In Green v. Kennedy (David Kennedy was secretary of the treasury at the time), decided in January 1970, the plaintiffs won a preliminary injunction, which denied the “segregation academies” tax-exempt status until further review. In the meantime, the government was solidifying its position on such schools. Later that year, President Richard Nixon ordered the Internal Revenue Service to enact a new policy denying tax exemptions to all segregated schools in the United States. Under the provisions of Title VI of the Civil Rights Act, which forbade racial segregation and discrimination, discriminatory schools were not—by definition—“charitable” educational organizations, and therefore they had no claims to tax-exempt status; similarly, donations to such organizations would no longer qualify as tax-deductible contributions.

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  1. Evangelicals supported Carter in 1976 because he said he was one of them. The Religious Right (organizationally begun by Falwell with his Moral Majority in 1979) was more a Likudnik Christian Zionist project than anything else:

    …In 1979, Jerry Falwell founded the Moral Majority, an evangelical lobbying group whose purpose was to promote the pursuit of conservative, Christian, and ‘family-oriented’ legislation in the U.S. congress. The issue of greatest importance to Falwell (a self-proclaimed ‘convert’ to Zionism after 1967), however, was the ‘destiny’ of the State of Israel, stating in 1984 that “the people of Israel have not only a theological but also a historical and legal right to the land.”[5] Falwell advocated restoration of Jewish control of ‘the land’ promised to Abraham in Genesis 15:18—which includes the area between the Nile and the Euphrates. Such a conception was welcomed warmly by the right-wing Likud government under Prime Minister Menachem Begin, who developed a close personal and political friendship with Falwell. In forming this relationship, Begin and fellow Likud member Ariel Sharon were able to gain support for an ambitious settlement policy—one that would establish ‘facts on the ground’ in the occupied territories and thus secure expanded final boundaries for the State of Israel. At a time when the Likud party’s settlement policy faced considerable resistance from U.S. President Jimmy Carter (and, to a lesser degree, from Ronald Reagan), Begin could consistently rely on ideological support from Falwell and his evangelical Moral Majority.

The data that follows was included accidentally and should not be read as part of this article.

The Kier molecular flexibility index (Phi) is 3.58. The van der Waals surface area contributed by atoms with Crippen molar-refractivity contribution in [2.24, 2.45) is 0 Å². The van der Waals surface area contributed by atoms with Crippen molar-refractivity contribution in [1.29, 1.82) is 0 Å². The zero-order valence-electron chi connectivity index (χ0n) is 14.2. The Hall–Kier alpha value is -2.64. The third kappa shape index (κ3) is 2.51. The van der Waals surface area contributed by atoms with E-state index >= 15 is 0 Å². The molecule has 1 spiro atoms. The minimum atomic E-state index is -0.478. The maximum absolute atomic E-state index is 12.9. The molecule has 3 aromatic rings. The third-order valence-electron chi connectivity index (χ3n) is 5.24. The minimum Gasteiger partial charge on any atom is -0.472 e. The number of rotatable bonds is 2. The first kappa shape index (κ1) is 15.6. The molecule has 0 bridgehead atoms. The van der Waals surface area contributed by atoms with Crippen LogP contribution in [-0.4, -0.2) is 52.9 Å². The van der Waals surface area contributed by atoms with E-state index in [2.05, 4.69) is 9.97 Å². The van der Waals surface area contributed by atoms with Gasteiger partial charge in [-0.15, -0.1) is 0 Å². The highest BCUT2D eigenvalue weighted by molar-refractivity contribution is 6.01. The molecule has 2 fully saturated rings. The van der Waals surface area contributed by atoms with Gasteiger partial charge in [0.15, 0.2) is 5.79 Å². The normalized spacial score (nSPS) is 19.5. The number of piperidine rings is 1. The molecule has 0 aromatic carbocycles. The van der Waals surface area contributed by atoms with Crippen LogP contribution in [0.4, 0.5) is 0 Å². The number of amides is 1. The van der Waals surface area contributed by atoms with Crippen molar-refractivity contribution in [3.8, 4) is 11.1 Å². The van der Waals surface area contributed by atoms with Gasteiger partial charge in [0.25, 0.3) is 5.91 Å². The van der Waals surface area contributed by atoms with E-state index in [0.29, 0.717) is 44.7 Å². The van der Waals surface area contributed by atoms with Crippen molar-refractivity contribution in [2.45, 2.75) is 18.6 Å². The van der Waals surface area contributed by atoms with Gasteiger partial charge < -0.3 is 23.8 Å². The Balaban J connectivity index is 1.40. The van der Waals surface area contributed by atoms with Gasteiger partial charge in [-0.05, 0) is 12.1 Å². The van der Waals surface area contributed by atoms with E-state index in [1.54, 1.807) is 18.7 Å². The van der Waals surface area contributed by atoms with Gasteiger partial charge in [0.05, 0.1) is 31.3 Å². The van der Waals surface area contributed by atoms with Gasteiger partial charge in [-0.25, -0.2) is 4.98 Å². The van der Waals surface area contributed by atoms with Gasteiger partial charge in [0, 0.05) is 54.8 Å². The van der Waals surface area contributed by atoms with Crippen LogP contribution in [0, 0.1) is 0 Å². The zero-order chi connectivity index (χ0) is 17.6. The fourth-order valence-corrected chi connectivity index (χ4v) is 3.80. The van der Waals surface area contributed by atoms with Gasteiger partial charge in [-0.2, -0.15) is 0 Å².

Of course, Falwell’s unrelenting support for Israel was not met without criticism from dissenting voices within the American Jewish community. After Begin awarded Falwell with the Jabotinsky Prize in 1980 (the first awarded to a non-Jew), Reform leader Rabbi Alexander Schindler criticized the emerging alliance between the Israeli Right and the American Christian Right: “Can someone really be good for Israel when everything else he says and does is destructive of America and undermines the Jewish community?”

  2. More detail:

    …Government support of settlement building accelerated dramatically in 1977 when Menachem Begin became Prime Minister. Begin’s ultranationalist notions had made him a figure on the fringe for the first three decades of Israel’s existence, but his Likud Party had finally come to power.

    Ironically, Begin won a Nobel Peace Prize in 1978, along with President Anwar Sadat of Egypt, for signing the Camp David Accords. Thanks to skillfully managed negotiations on the part of U.S. President Jimmy Carter, Begin agreed to return the Sinai desert to Egypt, but refused to discuss the Jewish settlements in the West Bank and Gaza. And this is where our story begins – the same year that the Camp David Accords were signed.

    That year, 1978, Begin invited The Reverend Jerry Falwell for his first official visit to Israel, and the following year, 1979, his government gave Falwell a gift — a Lear Jet.

    Begin’s timing was perfect. He began working seriously with Christian Zionists at the precise moment that Christian fundamentalists in America were discovering their political voice.

    The same year that Falwell received his Lear Jet, 1979, he formed the Moral Majority, an organization that changed the political landscape in the United States. What was Falwell’s interest in Israel? He was a Dispensationalist. Dispensationalism is a system of theology that believes the Jews must return to Israel as part of God’s plan for Christ to return.